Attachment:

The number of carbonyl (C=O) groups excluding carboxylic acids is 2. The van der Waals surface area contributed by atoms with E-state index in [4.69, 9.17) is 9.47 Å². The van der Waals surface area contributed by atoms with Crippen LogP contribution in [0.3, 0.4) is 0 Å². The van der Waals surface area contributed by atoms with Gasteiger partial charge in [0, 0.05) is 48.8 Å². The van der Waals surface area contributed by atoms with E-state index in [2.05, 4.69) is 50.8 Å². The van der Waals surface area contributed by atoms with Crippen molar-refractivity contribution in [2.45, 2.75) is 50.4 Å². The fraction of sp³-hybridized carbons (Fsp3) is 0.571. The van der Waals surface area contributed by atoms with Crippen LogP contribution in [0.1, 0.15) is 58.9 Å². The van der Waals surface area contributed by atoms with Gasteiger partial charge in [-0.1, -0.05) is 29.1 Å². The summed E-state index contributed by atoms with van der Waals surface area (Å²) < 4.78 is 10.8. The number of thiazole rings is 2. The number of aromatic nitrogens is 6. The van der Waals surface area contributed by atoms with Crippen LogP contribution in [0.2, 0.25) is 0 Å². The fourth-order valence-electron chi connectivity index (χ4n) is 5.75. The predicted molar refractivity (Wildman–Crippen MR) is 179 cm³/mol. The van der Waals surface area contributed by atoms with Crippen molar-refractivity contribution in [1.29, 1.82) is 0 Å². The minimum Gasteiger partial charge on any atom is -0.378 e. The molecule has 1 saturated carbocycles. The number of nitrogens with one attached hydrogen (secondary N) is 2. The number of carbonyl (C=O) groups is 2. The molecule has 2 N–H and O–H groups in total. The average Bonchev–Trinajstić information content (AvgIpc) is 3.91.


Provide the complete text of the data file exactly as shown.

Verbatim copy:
The number of carbonyl (C=O) groups excluding carboxylic acids is 2. The van der Waals surface area contributed by atoms with E-state index in [4.69, 9.17) is 9.47 Å². The van der Waals surface area contributed by atoms with Crippen LogP contribution in [0.3, 0.4) is 0 Å². The van der Waals surface area contributed by atoms with Gasteiger partial charge in [0, 0.05) is 48.8 Å². The van der Waals surface area contributed by atoms with E-state index in [2.05, 4.69) is 50.8 Å². The van der Waals surface area contributed by atoms with Crippen molar-refractivity contribution in [2.45, 2.75) is 50.4 Å². The fraction of sp³-hybridized carbons (Fsp3) is 0.571. The van der Waals surface area contributed by atoms with Crippen LogP contribution in [0.1, 0.15) is 58.9 Å². The van der Waals surface area contributed by atoms with Gasteiger partial charge in [-0.1, -0.05) is 29.1 Å². The summed E-state index contributed by atoms with van der Waals surface area (Å²) < 4.78 is 10.8. The number of thiazole rings is 2. The number of aromatic nitrogens is 6. The van der Waals surface area contributed by atoms with Crippen LogP contribution in [0.2, 0.25) is 0 Å². The fourth-order valence-electron chi connectivity index (χ4n) is 5.75. The predicted molar refractivity (Wildman–Crippen MR) is 179 cm³/mol. The van der Waals surface area contributed by atoms with Crippen molar-refractivity contribution in [1.29, 1.82) is 0 Å². The minimum Gasteiger partial charge on any atom is -0.378 e. The molecule has 1 saturated carbocycles. The number of nitrogens with one attached hydrogen (secondary N) is 2. The number of carbonyl (C=O) groups is 2. The molecule has 2 N–H and O–H groups in total. The average Bonchev–Trinajstić information content (AvgIpc) is 3.91.